Could this Tech Get People Swimming in City Rivers?
Located at Pier 17 (between Manhattan and Brooklyn), the art installation uses sensors to monitor pollution levels. Fifty LED lights attached to these sensors change colour according to water quality, signalling whether it’s safe for swimming. The data collected can then be analysed on an online dashboard, providing in-depth information on metrics like salinity and pathogen levels, proving that the East River is not always as polluted as it’s believed to be.
The installation supports Playlab’s work with local non-profit +Pool, whose goal is to install a public swimming pool in the East River. While public sentiment has been a barrier, allowing people to monitor chemical levels in the river is a clever way to engage with them. As we highlight in our Look Ahead 2020: Technology, this kind of grass-roots approach to urban innovation is becoming increasingly popular, as citizens become fed up with stalled government-led initiatives.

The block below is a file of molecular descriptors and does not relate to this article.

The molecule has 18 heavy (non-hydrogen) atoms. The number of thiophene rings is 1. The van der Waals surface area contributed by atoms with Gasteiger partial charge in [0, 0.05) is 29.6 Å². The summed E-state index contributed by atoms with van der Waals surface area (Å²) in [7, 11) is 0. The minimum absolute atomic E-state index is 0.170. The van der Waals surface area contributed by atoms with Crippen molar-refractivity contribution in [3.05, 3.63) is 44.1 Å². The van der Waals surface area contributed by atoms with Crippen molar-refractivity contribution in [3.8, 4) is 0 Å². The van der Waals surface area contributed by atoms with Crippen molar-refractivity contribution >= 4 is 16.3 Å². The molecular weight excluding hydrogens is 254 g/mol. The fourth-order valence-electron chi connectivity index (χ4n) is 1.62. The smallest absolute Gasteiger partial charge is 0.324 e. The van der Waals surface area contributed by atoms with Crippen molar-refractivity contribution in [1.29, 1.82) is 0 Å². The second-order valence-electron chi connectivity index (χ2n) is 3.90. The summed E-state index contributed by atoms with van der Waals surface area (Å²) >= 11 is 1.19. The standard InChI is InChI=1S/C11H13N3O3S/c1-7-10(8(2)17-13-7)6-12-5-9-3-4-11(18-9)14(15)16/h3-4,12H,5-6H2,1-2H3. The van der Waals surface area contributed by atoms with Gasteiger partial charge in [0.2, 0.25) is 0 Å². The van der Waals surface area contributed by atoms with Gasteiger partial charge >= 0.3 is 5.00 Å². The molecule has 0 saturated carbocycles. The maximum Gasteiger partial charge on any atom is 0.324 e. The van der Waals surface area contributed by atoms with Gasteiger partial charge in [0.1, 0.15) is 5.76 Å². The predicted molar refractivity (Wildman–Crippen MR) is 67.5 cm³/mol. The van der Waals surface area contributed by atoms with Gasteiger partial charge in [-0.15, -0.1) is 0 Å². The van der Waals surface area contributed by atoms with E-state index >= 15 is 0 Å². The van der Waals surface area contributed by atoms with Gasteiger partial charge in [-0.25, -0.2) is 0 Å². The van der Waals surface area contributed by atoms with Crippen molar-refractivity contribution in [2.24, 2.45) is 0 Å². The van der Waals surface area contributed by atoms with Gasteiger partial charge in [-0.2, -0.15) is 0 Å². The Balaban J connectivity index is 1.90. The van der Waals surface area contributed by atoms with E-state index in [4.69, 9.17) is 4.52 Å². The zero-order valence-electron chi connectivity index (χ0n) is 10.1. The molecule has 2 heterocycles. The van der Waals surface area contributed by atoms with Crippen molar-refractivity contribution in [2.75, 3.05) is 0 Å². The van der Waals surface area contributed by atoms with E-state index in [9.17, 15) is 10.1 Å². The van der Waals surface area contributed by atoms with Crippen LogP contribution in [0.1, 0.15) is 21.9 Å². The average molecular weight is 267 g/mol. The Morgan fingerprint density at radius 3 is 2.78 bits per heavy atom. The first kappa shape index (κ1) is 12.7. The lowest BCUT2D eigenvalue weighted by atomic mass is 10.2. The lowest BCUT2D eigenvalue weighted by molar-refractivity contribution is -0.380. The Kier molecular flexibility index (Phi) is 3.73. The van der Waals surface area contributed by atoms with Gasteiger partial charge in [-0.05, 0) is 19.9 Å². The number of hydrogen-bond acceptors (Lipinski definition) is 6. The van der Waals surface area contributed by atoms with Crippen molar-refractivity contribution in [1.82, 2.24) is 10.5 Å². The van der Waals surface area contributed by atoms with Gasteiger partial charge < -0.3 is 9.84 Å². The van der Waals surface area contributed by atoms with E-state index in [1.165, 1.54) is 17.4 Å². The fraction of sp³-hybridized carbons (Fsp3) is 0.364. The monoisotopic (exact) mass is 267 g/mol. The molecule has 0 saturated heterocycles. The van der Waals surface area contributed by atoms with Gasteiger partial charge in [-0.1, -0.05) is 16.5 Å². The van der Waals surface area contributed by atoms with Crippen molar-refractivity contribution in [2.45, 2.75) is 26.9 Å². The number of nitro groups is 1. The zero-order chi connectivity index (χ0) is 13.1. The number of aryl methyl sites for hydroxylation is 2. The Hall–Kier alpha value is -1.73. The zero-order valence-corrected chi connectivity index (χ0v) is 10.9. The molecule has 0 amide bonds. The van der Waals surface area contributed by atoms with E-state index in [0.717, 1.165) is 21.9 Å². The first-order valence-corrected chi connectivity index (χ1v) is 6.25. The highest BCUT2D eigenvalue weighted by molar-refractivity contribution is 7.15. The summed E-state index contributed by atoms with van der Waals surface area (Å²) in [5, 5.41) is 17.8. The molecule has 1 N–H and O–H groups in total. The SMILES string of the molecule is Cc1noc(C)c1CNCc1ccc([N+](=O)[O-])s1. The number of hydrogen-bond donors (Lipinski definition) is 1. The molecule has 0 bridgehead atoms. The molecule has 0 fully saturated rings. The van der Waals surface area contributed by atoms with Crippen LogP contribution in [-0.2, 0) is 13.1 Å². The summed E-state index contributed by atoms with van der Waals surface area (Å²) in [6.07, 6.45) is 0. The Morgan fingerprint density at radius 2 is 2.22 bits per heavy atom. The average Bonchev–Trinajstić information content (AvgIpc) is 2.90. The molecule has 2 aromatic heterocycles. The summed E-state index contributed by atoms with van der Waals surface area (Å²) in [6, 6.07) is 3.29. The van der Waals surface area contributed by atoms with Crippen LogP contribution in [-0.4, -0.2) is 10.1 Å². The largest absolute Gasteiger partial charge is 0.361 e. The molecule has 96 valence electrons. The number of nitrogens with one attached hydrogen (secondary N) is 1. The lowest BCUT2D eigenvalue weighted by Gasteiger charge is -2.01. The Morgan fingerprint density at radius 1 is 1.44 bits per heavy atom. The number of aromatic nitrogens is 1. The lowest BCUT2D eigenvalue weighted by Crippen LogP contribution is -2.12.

In 2017, Dutch brewing company Heineken donated $100,000 to Playlab, while NY art festival Tribeca Film Fest created a short documentary about the project. As brands take part in local activism – a trend we describe in Brands as Change Leaders – supporting initiatives like Playlab offers a first step towards conversations on topical issues like public infrastructure. Such projects also offer opportunities for brands to connect with regional communities.